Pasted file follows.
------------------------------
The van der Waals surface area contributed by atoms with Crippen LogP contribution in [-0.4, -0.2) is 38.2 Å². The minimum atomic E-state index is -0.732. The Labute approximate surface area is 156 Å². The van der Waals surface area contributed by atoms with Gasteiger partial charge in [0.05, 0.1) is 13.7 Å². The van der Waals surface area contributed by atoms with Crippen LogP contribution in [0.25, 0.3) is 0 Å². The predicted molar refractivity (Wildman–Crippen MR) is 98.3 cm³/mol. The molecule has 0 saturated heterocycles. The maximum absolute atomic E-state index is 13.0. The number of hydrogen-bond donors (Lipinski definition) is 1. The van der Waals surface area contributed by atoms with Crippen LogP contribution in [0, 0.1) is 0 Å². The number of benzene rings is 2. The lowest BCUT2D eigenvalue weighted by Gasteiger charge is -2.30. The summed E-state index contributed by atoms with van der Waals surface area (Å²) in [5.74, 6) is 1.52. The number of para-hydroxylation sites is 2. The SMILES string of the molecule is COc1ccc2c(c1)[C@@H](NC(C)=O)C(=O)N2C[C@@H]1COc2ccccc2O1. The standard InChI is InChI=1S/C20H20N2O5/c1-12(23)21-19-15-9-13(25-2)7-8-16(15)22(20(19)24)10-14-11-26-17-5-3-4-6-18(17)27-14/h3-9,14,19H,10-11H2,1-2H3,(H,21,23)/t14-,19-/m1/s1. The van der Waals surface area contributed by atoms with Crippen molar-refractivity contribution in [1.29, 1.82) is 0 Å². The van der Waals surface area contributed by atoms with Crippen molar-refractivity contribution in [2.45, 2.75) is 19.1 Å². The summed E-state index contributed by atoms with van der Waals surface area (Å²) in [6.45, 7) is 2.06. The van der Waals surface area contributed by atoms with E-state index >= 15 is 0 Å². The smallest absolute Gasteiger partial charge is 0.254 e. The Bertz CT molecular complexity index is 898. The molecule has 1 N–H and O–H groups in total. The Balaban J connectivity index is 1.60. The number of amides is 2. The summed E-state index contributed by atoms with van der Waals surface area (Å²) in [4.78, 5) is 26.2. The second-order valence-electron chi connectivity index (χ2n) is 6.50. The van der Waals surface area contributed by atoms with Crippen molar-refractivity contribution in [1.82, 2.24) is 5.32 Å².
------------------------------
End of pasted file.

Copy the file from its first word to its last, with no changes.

The van der Waals surface area contributed by atoms with Crippen LogP contribution in [-0.4, -0.2) is 38.2 Å². The minimum atomic E-state index is -0.732. The Labute approximate surface area is 156 Å². The van der Waals surface area contributed by atoms with Gasteiger partial charge in [0.05, 0.1) is 13.7 Å². The van der Waals surface area contributed by atoms with Crippen LogP contribution in [0.25, 0.3) is 0 Å². The predicted molar refractivity (Wildman–Crippen MR) is 98.3 cm³/mol. The molecule has 0 saturated heterocycles. The maximum absolute atomic E-state index is 13.0. The number of hydrogen-bond donors (Lipinski definition) is 1. The van der Waals surface area contributed by atoms with Crippen LogP contribution in [0, 0.1) is 0 Å². The number of benzene rings is 2. The lowest BCUT2D eigenvalue weighted by Gasteiger charge is -2.30. The summed E-state index contributed by atoms with van der Waals surface area (Å²) in [5.74, 6) is 1.52. The number of para-hydroxylation sites is 2. The SMILES string of the molecule is COc1ccc2c(c1)[C@@H](NC(C)=O)C(=O)N2C[C@@H]1COc2ccccc2O1. The standard InChI is InChI=1S/C20H20N2O5/c1-12(23)21-19-15-9-13(25-2)7-8-16(15)22(20(19)24)10-14-11-26-17-5-3-4-6-18(17)27-14/h3-9,14,19H,10-11H2,1-2H3,(H,21,23)/t14-,19-/m1/s1. The van der Waals surface area contributed by atoms with Crippen molar-refractivity contribution in [1.29, 1.82) is 0 Å². The van der Waals surface area contributed by atoms with Crippen molar-refractivity contribution in [2.45, 2.75) is 19.1 Å². The summed E-state index contributed by atoms with van der Waals surface area (Å²) in [6.45, 7) is 2.06. The van der Waals surface area contributed by atoms with E-state index >= 15 is 0 Å². The smallest absolute Gasteiger partial charge is 0.254 e. The Bertz CT molecular complexity index is 898. The molecule has 1 N–H and O–H groups in total. The Balaban J connectivity index is 1.60. The number of amides is 2. The summed E-state index contributed by atoms with van der Waals surface area (Å²) in [4.78, 5) is 26.2. The second-order valence-electron chi connectivity index (χ2n) is 6.50. The van der Waals surface area contributed by atoms with Crippen molar-refractivity contribution in [1.82, 2.24) is 5.32 Å².